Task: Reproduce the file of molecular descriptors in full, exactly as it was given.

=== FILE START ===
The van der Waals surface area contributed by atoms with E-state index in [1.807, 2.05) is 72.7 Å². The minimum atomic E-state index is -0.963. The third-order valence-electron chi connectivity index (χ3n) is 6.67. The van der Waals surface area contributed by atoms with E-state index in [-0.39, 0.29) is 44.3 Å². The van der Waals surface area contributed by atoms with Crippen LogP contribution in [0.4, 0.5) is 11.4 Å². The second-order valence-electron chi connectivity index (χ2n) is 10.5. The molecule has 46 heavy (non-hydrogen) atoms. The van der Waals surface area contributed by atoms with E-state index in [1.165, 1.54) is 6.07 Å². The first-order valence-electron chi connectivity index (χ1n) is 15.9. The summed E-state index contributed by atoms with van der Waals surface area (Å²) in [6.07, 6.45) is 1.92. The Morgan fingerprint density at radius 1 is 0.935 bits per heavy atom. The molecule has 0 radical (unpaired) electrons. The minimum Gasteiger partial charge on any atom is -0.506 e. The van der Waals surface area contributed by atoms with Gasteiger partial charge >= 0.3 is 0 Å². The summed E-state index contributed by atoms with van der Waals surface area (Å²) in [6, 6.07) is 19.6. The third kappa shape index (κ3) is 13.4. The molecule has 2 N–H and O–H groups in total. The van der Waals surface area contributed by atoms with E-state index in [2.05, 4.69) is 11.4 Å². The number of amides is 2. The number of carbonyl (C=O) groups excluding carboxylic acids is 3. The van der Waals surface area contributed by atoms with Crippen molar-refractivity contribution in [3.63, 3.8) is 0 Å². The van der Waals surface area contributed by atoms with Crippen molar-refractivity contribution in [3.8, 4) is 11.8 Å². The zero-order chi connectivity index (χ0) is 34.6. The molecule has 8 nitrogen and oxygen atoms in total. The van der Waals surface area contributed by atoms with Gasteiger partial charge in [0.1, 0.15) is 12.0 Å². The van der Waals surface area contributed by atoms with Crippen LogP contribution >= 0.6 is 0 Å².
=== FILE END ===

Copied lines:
The van der Waals surface area contributed by atoms with E-state index in [1.807, 2.05) is 72.7 Å². The minimum atomic E-state index is -0.963. The third-order valence-electron chi connectivity index (χ3n) is 6.67. The van der Waals surface area contributed by atoms with E-state index in [-0.39, 0.29) is 44.3 Å². The van der Waals surface area contributed by atoms with Crippen LogP contribution in [0.4, 0.5) is 11.4 Å². The second-order valence-electron chi connectivity index (χ2n) is 10.5. The molecule has 46 heavy (non-hydrogen) atoms. The van der Waals surface area contributed by atoms with E-state index in [1.165, 1.54) is 6.07 Å². The first-order valence-electron chi connectivity index (χ1n) is 15.9. The summed E-state index contributed by atoms with van der Waals surface area (Å²) in [6.07, 6.45) is 1.92. The Morgan fingerprint density at radius 1 is 0.935 bits per heavy atom. The molecule has 0 radical (unpaired) electrons. The minimum Gasteiger partial charge on any atom is -0.506 e. The van der Waals surface area contributed by atoms with Gasteiger partial charge >= 0.3 is 0 Å². The summed E-state index contributed by atoms with van der Waals surface area (Å²) in [6, 6.07) is 19.6. The third kappa shape index (κ3) is 13.4. The molecule has 2 N–H and O–H groups in total. The van der Waals surface area contributed by atoms with E-state index in [2.05, 4.69) is 11.4 Å². The number of amides is 2. The number of carbonyl (C=O) groups excluding carboxylic acids is 3. The van der Waals surface area contributed by atoms with Crippen molar-refractivity contribution in [3.63, 3.8) is 0 Å². The van der Waals surface area contributed by atoms with Crippen molar-refractivity contribution in [3.8, 4) is 11.8 Å². The zero-order chi connectivity index (χ0) is 34.6. The molecule has 8 nitrogen and oxygen atoms in total. The van der Waals surface area contributed by atoms with Gasteiger partial charge in [0.1, 0.15) is 12.0 Å². The van der Waals surface area contributed by atoms with Crippen LogP contribution >= 0.6 is 0 Å².